In the Learning Spanish series Vickerson uses these materials to re-construct pictures of emblematic objects used in language lessons. Her images are reminiscent of the work of Guiseppe Arcimboldo, the Renaissance painter who assembled grotesque and humorous portraits out of pictures of flowers, fruits, vegetables and other objects. Like Arcimboldo, Vickerson’s work combines comic irony with a childlike wonder in the mysteries of representation. The shifts in meaning which take place when one object stands for another while at the same time remaining itself are one of the pleasures of both the modernist practice of collage and of children’s make-believe.
The images used in Learning Spanish (crown, boot, heart, etc.) have been thoroughly stripped of any context to be used as linguistic symbols. Vickerson has then taken from them even their role as teaching aids so that they seem to be nothing but naked signifiers needing a clothing of new meanings. But when the images are reconstructed out of flowers, wax and pins they become so heavily encrusted with connotations that they appear in danger of collapsing under the weight of pleasure. The new pictures are so full of the sweetness and juice of meaning that they seem on the verge of decomposition.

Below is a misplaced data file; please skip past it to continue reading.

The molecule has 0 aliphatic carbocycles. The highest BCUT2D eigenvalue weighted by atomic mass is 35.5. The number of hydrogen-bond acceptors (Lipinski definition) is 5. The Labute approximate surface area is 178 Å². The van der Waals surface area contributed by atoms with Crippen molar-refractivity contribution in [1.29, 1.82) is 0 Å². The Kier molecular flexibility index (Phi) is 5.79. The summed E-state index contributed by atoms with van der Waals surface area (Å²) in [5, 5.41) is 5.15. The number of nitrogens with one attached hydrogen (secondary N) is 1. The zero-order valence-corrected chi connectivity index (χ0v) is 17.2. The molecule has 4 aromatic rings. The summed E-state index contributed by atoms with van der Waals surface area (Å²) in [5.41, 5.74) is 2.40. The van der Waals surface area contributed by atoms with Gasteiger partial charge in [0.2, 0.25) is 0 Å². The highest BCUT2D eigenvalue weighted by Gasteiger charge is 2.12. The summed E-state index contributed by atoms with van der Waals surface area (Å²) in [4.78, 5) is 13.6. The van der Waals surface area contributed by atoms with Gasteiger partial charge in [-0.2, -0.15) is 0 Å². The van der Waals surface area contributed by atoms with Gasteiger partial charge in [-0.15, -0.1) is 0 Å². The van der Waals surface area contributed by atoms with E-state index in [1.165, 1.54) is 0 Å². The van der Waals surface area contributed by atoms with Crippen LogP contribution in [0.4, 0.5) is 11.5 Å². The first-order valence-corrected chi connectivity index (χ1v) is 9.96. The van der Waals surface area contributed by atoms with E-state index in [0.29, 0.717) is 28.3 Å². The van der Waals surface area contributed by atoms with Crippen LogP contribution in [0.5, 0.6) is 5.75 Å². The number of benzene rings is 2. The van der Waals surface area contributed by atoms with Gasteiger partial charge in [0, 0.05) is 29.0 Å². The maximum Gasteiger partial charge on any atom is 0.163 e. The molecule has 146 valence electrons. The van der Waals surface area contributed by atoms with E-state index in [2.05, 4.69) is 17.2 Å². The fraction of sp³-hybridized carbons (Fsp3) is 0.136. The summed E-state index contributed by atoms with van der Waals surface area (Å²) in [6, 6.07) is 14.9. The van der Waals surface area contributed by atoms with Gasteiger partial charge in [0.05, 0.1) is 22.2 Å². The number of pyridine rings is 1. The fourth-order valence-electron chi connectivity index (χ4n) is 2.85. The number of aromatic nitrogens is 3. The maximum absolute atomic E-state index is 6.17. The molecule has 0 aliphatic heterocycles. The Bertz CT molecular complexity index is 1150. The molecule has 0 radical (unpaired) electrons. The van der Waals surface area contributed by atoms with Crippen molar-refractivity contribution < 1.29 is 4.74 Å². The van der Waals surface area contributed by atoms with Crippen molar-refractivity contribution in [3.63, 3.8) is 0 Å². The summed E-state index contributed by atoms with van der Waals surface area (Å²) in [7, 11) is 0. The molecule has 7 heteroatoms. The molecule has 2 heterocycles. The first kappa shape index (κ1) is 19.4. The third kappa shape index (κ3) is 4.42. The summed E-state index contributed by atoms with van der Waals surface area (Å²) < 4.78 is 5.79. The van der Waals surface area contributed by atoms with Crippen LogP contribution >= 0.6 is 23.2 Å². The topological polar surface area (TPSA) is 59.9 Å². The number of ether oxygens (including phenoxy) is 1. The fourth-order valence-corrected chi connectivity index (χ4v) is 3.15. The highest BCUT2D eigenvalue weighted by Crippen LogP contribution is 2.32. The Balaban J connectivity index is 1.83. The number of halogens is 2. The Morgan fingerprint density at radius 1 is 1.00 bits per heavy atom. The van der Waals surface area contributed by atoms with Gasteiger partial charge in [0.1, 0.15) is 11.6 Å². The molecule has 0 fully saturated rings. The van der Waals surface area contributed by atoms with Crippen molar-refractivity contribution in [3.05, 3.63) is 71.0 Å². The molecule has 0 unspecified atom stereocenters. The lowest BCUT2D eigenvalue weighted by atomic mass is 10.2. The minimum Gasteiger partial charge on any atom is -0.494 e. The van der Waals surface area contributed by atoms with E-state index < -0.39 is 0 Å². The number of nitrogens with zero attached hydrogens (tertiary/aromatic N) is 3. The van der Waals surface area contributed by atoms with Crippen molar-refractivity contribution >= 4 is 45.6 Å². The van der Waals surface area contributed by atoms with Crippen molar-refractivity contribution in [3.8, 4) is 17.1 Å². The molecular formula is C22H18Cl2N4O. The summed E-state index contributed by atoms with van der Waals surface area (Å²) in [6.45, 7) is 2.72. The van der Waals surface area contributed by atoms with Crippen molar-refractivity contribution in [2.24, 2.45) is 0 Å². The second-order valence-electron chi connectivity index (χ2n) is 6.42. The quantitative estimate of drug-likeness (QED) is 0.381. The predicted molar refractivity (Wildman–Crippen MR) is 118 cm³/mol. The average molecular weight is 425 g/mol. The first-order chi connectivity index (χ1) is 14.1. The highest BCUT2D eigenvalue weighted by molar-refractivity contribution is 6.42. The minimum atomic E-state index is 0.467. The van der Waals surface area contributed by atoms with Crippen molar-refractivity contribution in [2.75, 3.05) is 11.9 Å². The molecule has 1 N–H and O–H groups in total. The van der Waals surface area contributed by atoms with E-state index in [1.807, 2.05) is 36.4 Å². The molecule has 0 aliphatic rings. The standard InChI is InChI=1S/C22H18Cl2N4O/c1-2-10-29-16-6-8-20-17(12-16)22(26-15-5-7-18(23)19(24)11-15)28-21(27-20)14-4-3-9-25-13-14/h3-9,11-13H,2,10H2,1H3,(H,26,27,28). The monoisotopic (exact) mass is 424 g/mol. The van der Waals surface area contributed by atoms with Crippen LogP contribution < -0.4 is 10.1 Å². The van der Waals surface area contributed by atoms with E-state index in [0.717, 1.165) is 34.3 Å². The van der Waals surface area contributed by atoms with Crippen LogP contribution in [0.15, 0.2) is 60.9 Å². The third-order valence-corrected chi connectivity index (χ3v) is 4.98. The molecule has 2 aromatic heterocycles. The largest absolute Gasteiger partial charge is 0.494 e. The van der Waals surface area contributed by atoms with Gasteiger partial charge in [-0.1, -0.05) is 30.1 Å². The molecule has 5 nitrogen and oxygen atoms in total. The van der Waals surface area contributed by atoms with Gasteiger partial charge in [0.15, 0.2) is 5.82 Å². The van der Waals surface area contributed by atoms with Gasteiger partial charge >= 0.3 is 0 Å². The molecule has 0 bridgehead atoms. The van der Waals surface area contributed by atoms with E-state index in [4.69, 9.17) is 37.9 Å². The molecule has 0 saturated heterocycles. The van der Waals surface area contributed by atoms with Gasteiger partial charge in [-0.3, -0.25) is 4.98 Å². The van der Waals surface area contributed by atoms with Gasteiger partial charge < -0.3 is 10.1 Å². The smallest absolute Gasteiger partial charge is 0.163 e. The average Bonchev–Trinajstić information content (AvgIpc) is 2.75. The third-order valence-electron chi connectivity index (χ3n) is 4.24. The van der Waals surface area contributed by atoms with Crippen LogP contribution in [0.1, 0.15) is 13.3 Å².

In the Armour Amour series the connotations of both wax and pins shift away from the insects of the garden and towards what the garden has so often stood for – the female body. Wax is utilized for its uncanny resemblance to flesh which so profits Madame Toussaud’s, and the pins while still piercing the blossoms sadistically, refer directly to dressmaking.
Clothing performs cultural functions, both decorating and hiding the body which, unclothed, is supposed to be, like flowers, natural. Vickerson’s work challenges that duality and allows neither cultural artifice nor biological organism to maintain a sense of complacent integrity. Clothing, rather than being a “second skin” here melds with skin and flesh. The costume/body is pierced, slit, and variously opened as if to uncover a hidden interior truth. However each opening up, reveals only an ambivalence between clothing/body, skin/muscle, appearance /reality, artifice/nature.
In Bone Corset the floral pattern on a dress is represented by actual flowers. As the floral decoration becomes literal and three-dimensional, even the decoration on the decoration of the body, the exterior of the exterior, takes on its own corporeality and interiority.
These works, although they are busy with opening up or seeing through the flesh and revealing apparent interiors are more like striptease than autopsy. They tease the viewer by offering a view of an interior which turns out to be no more natural, revealing or truthful than the exterior.
What we encounter when we enter Flora’s Chamber may not be as unrelentingly sweet and pleasant as we expected. If we look closely we find that the Flora’s garden has as much corruption as it has fragrance and that invading the privacy of its mistress risks finding the worms as well as the fruit.
Helen Sebelius — Camera Florae